- And the third presentation will discuss care for children and the elderly in a rapidly aging society in Japan and other East Asian countries.
These three papers correspond to three important aspects of social inequality in contemporary Japan: family, work, and care.
Thematic Session 3
Civil Society Issues: CSOs, NGOs, Social Movements
Daishiro NOMIYA, Sophia University, Japan, firstname.lastname@example.org
This session discusses how civil societies in Asia have responded to the nuclear disaster of March 2011 in Japan. The nuclear power plant explosions, which occurred subsequently to a huge earthquake and a subsequent tsunami which hit the northern part of Japan, led to emergency mass evacuations and resultant community dislocations.
What we now collectively call “3.11” has ignited responses from civil societies in various parts of the world. To date, Japan has witnessed more than a thousand events and civil activities calling for de-nuclearization of the whole of Japan. In Taiwan, a series of anti-nuclear actions have taken place nearby the capital city of Taipei. In Japan and Taiwan, but also in many other countries in Asia, such as South Korea, China, Singapore, the Philippines, and India, civil activities have become vibrant after the 3.11. Interestingly, however, these responses appear to differ from one country to another.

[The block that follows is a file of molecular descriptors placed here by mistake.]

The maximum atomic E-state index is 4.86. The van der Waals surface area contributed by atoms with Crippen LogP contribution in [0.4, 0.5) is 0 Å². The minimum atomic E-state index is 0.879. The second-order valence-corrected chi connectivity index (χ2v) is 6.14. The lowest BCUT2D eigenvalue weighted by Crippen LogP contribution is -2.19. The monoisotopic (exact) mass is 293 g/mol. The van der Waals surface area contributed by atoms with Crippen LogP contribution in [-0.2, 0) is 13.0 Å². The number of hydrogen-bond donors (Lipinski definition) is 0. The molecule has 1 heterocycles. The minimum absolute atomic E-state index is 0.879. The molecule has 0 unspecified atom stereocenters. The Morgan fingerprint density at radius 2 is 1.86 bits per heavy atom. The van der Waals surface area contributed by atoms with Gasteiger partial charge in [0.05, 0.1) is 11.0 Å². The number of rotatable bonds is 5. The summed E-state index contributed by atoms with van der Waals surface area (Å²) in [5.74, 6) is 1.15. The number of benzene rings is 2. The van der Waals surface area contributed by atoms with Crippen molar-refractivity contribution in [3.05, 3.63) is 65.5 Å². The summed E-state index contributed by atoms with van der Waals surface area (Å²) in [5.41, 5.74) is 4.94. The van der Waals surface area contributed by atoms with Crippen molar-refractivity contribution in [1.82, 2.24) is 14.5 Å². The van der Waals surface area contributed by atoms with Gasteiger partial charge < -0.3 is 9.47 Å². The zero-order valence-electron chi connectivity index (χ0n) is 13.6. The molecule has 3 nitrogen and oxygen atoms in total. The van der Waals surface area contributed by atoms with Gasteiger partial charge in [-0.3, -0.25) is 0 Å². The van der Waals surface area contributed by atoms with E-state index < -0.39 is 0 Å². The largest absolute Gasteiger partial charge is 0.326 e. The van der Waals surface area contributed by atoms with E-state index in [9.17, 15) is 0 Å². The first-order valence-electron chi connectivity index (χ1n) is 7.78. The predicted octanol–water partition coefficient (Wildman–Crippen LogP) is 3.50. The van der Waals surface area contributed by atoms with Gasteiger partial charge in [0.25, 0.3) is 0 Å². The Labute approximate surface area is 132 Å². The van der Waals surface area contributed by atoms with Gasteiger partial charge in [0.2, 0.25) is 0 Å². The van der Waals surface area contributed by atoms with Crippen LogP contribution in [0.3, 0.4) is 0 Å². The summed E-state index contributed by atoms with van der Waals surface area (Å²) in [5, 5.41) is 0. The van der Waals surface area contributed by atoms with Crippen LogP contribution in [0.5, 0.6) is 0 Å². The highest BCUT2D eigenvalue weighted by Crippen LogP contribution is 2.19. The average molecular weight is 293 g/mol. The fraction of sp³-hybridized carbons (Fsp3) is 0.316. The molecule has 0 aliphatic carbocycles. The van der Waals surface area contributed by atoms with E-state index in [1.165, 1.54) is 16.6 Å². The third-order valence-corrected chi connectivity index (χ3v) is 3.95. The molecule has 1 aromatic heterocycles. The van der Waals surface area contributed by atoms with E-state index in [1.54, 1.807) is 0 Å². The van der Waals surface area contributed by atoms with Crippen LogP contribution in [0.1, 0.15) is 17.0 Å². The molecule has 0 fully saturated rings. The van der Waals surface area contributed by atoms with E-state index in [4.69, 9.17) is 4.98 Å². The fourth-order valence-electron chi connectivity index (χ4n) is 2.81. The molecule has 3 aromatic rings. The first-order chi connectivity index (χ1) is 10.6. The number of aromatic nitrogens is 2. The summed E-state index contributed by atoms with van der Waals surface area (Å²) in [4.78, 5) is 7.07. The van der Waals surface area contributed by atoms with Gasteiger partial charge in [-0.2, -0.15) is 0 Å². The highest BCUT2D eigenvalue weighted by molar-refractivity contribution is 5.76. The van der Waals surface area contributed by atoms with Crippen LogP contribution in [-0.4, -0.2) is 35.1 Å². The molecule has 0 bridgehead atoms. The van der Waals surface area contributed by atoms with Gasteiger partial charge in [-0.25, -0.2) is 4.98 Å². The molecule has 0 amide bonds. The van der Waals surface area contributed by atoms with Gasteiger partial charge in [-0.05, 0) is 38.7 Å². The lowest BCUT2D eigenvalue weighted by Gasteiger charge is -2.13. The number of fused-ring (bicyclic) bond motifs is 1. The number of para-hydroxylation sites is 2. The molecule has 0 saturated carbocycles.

Civil society in India, for example, tends to utilize 2011 Japan’s disaster as a motivational source for their anti-nuclear weapon drives, while in Taiwan, civil society has mainly focused on the stoppage of nuclear power plants. This session will explore how civil societies in Asia have responded to the 3.11. In so doing, we explore why civil societies have given differing responses in various countries in Asia. We also seek to view the Asian response from global perspectives, including European and American ones.
Thematic Session 4
Globalization, Migration and Multi-ethnicity in Asia: Mobility and Conviviality in Northeast Asia Based on Case Studies of Foreign Workers and Intermarriage Migrants in Japan
Kazuhisa NISHIHARA, Seijo University, Japan, email@example.com
This session titled “Mobility and Conviviality in Northeast Asia” includes presentations which seek to
- examine the situation of labor migrants in the Foreign Trainees and Technical Internship Program and cross-border migrants in Japan by studying marriage migrants,